It all has to do with the two types of intelligence we all make use of: fluid and crystalized. Fluid intelligence helps you to learn from, and process, information. Crystalized intelligence, on the other hand, represents everything you know through experience and knowledge thatâs accumulated over the course of your life.
Itâs likely fluid intelligence that declines as someone ages but researchers are less sure about what happens with crystalized intelligence in the senior years. Nobody is entirely sure if decision-making skills take a hit as well.
Thatâs why the researchers decided to recruit 336 participants. 173 were between the ages of 18 and 29, while 163 were 60 to 82 years of age. All the participants were asked to answer some questions about economic decision-making traits. Basically, four traits were assessed: temporal discounting (which describes how much someone discounts future gains and losses); loss aversion which is the value someone places on a loss that outweighs a gain of the same magnitude; financial literacy and the ability to understand financial decisions; and debt literacy, or the ability to understand debt contracts and interest rates.
The participants were also asked to complete tests that measured fluid and crystallized intelligence levels.
The researchers found, when all the tests were completed, that the older participants performed just as well as their young counterparts, and in some instances even better when it came to making decisions. The older participants were more patient when it came to discounting future gains and losses. They were also savvier about financial matters in general and showed a better understanding of debt-related matters.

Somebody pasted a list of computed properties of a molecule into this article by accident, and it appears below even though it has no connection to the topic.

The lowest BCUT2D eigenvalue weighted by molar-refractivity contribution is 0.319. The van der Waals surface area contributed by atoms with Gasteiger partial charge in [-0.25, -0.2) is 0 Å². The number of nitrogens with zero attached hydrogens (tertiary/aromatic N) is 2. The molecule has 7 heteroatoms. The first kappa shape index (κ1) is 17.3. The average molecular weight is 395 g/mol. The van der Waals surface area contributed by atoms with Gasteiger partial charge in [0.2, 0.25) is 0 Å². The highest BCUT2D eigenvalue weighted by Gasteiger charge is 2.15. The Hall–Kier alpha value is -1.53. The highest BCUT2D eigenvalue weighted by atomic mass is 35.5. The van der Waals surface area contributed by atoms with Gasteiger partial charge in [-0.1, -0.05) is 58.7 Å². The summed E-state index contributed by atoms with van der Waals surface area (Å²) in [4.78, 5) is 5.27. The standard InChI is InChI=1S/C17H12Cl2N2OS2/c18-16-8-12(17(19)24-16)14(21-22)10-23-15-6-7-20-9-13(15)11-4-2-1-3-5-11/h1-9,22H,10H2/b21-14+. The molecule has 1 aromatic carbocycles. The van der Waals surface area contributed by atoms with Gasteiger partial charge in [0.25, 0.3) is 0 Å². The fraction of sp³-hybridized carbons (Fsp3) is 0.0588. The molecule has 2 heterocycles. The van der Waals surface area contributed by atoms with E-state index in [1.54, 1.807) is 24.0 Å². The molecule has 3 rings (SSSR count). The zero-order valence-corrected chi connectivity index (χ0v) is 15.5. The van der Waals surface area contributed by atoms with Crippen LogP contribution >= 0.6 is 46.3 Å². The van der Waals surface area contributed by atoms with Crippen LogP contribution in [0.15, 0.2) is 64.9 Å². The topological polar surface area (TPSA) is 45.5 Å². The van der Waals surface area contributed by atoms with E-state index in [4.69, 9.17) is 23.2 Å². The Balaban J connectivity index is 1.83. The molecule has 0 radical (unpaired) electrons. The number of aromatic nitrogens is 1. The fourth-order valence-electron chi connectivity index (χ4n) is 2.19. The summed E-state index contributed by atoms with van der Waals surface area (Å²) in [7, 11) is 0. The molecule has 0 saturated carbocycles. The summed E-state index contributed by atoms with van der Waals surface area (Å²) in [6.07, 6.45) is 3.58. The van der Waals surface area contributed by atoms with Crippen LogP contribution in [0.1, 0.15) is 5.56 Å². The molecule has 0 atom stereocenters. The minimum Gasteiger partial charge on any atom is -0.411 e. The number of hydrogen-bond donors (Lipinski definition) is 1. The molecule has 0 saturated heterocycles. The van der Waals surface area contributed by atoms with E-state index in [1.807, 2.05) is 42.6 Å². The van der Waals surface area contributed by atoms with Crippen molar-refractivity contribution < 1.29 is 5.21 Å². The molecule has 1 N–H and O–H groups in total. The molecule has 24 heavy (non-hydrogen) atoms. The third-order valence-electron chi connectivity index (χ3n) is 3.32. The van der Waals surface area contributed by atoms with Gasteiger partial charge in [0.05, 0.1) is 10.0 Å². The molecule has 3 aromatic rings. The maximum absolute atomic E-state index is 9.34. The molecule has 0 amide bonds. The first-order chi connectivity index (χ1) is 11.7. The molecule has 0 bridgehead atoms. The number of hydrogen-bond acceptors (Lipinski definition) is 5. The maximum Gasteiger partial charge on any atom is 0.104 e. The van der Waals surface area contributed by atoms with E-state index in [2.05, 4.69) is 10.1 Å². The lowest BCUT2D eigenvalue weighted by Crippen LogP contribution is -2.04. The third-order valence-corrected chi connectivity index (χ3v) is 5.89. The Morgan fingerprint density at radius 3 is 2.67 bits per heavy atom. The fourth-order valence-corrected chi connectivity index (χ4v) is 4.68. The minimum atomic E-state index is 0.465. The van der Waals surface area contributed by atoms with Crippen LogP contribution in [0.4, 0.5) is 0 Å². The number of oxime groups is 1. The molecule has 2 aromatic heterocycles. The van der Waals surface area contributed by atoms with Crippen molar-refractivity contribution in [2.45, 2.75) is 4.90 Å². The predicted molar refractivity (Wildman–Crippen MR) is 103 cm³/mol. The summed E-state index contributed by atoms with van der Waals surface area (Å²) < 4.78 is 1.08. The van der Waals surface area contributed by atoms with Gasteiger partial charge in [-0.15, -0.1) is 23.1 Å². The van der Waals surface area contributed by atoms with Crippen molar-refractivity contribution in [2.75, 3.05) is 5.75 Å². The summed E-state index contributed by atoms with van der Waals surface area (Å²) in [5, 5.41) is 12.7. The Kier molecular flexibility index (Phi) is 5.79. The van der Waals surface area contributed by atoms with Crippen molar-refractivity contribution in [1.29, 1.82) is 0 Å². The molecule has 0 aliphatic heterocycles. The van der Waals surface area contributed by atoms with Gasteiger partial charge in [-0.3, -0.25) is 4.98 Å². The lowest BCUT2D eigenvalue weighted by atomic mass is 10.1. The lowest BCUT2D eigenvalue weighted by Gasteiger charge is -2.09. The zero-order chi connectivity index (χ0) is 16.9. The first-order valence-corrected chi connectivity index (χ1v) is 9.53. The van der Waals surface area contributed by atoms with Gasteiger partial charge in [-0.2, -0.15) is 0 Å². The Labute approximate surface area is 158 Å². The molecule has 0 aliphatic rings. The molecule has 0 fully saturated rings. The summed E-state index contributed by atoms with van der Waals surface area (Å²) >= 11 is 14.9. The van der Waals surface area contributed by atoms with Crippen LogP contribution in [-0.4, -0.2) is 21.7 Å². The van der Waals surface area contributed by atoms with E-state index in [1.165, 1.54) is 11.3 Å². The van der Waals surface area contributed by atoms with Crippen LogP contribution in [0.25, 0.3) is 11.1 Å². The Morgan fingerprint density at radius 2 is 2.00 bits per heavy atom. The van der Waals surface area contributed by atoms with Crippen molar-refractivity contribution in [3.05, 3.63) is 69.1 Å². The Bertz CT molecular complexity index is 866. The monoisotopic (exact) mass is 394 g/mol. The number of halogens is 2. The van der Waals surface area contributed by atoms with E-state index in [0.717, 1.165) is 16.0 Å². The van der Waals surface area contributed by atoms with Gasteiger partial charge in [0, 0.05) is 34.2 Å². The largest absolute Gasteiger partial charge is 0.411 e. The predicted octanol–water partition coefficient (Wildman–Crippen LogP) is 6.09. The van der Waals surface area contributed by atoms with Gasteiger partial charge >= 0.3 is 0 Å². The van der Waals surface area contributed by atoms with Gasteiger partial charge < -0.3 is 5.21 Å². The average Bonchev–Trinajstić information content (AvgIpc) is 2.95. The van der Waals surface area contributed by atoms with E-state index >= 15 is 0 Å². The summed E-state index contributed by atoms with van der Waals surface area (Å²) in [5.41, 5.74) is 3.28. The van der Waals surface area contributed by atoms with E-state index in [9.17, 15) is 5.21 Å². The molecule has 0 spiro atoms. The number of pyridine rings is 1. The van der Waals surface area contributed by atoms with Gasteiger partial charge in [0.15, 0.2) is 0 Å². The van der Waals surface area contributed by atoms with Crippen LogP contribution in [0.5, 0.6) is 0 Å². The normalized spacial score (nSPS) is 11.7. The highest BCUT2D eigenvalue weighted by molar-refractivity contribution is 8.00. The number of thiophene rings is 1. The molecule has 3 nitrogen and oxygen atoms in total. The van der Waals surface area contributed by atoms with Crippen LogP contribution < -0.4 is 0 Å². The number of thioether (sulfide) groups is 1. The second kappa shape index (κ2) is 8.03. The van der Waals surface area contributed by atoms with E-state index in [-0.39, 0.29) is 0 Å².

The researchers say the study results prove that experience and acquired knowledge learned over a lifetime help to neutralize the loss of the ability to learn new information as a person ages. They hope that these findings will allow help to be offered to older people in making financial decisions. This help could come in the form of a financial advisor.
In contrast, younger adults would be wise to acquire some financial education in order to make better decisions. Young people are often in the position of having to make major financial decisions, such as buying a home or making investments, even though they have no previous experience to rely on.
Going beyond the results of this study, letâs move to another decision-making situation thatâs proving worrisome to many. Older adults often fall prey to fraudulent advertisers, telemarketers, and door-to-door salespeople. There are constant stories of seniors losing their money. Current research suggests that itâs not memory impairment or dementia that causes seniors to fall for these schemes, but rather changes in the brain that make it difficult to perform decision-making.
These types of changes donât happen to everyone, but can and do affect a subset of seniors. For these older adults, it becomes difficult to make complex choices that rely on emotional processing to figure out short and long term considerations.
Studies show that life experience can help seniors with decision-makingâand this is great news for those of us worried about what will happen as we age.
Source(s) for Todayâs Article:
Whiteman, H., âLife experience ‘offsets age-related cognitive decline,â Medical News Today web site, Sept. 30, 2013; http://www.medicalnewstoday.com/articles/266680.php, last accessed Oct. 1, 2013.
Denburg, N.L., et al., âWhy So Many Seniors Get Swindled,â Cerebrum web site, August 10, 2009; http://www.dana.org/news/cerebrum/detail.aspx?id=23106, last accessed Oct. 2, 2013.